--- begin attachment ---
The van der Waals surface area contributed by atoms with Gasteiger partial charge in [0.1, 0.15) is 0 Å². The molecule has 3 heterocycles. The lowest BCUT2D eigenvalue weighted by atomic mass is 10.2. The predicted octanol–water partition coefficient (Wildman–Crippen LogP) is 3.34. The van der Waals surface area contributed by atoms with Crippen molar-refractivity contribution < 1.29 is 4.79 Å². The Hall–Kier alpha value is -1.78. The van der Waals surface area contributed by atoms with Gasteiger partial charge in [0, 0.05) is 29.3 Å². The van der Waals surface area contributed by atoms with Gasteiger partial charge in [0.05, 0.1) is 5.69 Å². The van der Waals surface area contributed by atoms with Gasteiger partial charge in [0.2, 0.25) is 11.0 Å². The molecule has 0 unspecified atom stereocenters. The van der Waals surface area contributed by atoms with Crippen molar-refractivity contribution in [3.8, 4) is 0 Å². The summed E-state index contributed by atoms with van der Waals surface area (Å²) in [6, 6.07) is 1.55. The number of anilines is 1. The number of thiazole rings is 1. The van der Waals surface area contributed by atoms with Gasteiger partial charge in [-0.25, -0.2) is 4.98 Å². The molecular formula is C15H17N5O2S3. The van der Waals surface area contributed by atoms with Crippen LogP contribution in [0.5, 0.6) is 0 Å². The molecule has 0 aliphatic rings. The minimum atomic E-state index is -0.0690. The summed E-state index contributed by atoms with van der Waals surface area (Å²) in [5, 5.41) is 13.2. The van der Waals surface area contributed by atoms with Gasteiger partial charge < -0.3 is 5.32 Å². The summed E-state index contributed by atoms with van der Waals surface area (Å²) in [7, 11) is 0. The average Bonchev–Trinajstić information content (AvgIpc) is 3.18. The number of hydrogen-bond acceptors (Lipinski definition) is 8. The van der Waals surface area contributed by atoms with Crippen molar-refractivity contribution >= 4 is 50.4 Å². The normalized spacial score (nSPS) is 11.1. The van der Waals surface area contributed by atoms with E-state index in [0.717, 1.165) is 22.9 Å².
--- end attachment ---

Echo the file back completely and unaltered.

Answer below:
The van der Waals surface area contributed by atoms with Gasteiger partial charge in [0.1, 0.15) is 0 Å². The molecule has 3 heterocycles. The lowest BCUT2D eigenvalue weighted by atomic mass is 10.2. The predicted octanol–water partition coefficient (Wildman–Crippen LogP) is 3.34. The van der Waals surface area contributed by atoms with Crippen molar-refractivity contribution < 1.29 is 4.79 Å². The Hall–Kier alpha value is -1.78. The van der Waals surface area contributed by atoms with Gasteiger partial charge in [0, 0.05) is 29.3 Å². The van der Waals surface area contributed by atoms with Gasteiger partial charge in [0.05, 0.1) is 5.69 Å². The van der Waals surface area contributed by atoms with Gasteiger partial charge in [0.2, 0.25) is 11.0 Å². The molecule has 0 unspecified atom stereocenters. The van der Waals surface area contributed by atoms with Crippen molar-refractivity contribution in [3.8, 4) is 0 Å². The summed E-state index contributed by atoms with van der Waals surface area (Å²) in [6, 6.07) is 1.55. The number of anilines is 1. The number of thiazole rings is 1. The van der Waals surface area contributed by atoms with Gasteiger partial charge in [-0.25, -0.2) is 4.98 Å². The molecular formula is C15H17N5O2S3. The van der Waals surface area contributed by atoms with Crippen LogP contribution in [0.5, 0.6) is 0 Å². The molecule has 0 aliphatic rings. The minimum atomic E-state index is -0.0690. The summed E-state index contributed by atoms with van der Waals surface area (Å²) in [5, 5.41) is 13.2. The van der Waals surface area contributed by atoms with Gasteiger partial charge < -0.3 is 5.32 Å². The summed E-state index contributed by atoms with van der Waals surface area (Å²) in [7, 11) is 0. The average Bonchev–Trinajstić information content (AvgIpc) is 3.18. The number of hydrogen-bond acceptors (Lipinski definition) is 8. The van der Waals surface area contributed by atoms with Crippen molar-refractivity contribution >= 4 is 50.4 Å². The normalized spacial score (nSPS) is 11.1. The van der Waals surface area contributed by atoms with E-state index in [0.717, 1.165) is 22.9 Å².